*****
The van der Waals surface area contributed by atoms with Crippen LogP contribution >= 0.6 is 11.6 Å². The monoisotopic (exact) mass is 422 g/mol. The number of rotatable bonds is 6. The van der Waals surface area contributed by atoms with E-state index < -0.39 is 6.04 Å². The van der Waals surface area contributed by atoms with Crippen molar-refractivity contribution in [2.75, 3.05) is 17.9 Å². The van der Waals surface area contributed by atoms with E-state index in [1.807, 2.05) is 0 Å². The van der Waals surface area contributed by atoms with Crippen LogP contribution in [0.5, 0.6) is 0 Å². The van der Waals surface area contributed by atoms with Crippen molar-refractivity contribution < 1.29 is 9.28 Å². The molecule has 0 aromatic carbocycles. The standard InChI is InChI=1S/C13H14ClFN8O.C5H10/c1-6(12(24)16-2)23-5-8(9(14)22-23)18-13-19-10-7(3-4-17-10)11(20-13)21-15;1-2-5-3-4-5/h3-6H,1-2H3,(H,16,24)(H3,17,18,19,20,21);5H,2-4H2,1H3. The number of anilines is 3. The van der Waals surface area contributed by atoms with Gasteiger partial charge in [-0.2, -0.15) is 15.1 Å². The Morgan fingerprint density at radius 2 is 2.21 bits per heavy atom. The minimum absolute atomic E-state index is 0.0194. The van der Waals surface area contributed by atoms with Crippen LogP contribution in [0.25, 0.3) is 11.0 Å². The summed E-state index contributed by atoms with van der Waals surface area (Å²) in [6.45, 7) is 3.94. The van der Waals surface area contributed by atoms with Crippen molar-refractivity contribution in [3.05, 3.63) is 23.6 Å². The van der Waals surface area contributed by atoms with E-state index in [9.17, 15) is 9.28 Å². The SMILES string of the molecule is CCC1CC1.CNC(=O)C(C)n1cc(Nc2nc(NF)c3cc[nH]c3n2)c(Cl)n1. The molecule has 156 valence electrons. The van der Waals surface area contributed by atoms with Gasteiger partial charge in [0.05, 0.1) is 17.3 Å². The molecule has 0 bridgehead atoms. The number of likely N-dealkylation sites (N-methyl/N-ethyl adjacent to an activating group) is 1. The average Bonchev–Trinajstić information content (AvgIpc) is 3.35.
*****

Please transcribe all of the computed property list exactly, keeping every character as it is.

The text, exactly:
The van der Waals surface area contributed by atoms with Crippen LogP contribution >= 0.6 is 11.6 Å². The monoisotopic (exact) mass is 422 g/mol. The number of rotatable bonds is 6. The van der Waals surface area contributed by atoms with E-state index < -0.39 is 6.04 Å². The van der Waals surface area contributed by atoms with Crippen molar-refractivity contribution in [2.75, 3.05) is 17.9 Å². The van der Waals surface area contributed by atoms with E-state index in [1.807, 2.05) is 0 Å². The van der Waals surface area contributed by atoms with Crippen LogP contribution in [0.5, 0.6) is 0 Å². The van der Waals surface area contributed by atoms with Crippen molar-refractivity contribution < 1.29 is 9.28 Å². The molecule has 0 aromatic carbocycles. The standard InChI is InChI=1S/C13H14ClFN8O.C5H10/c1-6(12(24)16-2)23-5-8(9(14)22-23)18-13-19-10-7(3-4-17-10)11(20-13)21-15;1-2-5-3-4-5/h3-6H,1-2H3,(H,16,24)(H3,17,18,19,20,21);5H,2-4H2,1H3. The number of anilines is 3. The van der Waals surface area contributed by atoms with Gasteiger partial charge in [-0.2, -0.15) is 15.1 Å². The Morgan fingerprint density at radius 2 is 2.21 bits per heavy atom. The minimum absolute atomic E-state index is 0.0194. The van der Waals surface area contributed by atoms with Crippen LogP contribution in [0.25, 0.3) is 11.0 Å². The summed E-state index contributed by atoms with van der Waals surface area (Å²) in [6.45, 7) is 3.94. The van der Waals surface area contributed by atoms with Crippen molar-refractivity contribution in [3.05, 3.63) is 23.6 Å². The van der Waals surface area contributed by atoms with E-state index in [9.17, 15) is 9.28 Å². The SMILES string of the molecule is CCC1CC1.CNC(=O)C(C)n1cc(Nc2nc(NF)c3cc[nH]c3n2)c(Cl)n1. The molecule has 156 valence electrons. The van der Waals surface area contributed by atoms with Gasteiger partial charge in [0.05, 0.1) is 17.3 Å². The molecule has 0 bridgehead atoms. The number of likely N-dealkylation sites (N-methyl/N-ethyl adjacent to an activating group) is 1. The average Bonchev–Trinajstić information content (AvgIpc) is 3.35.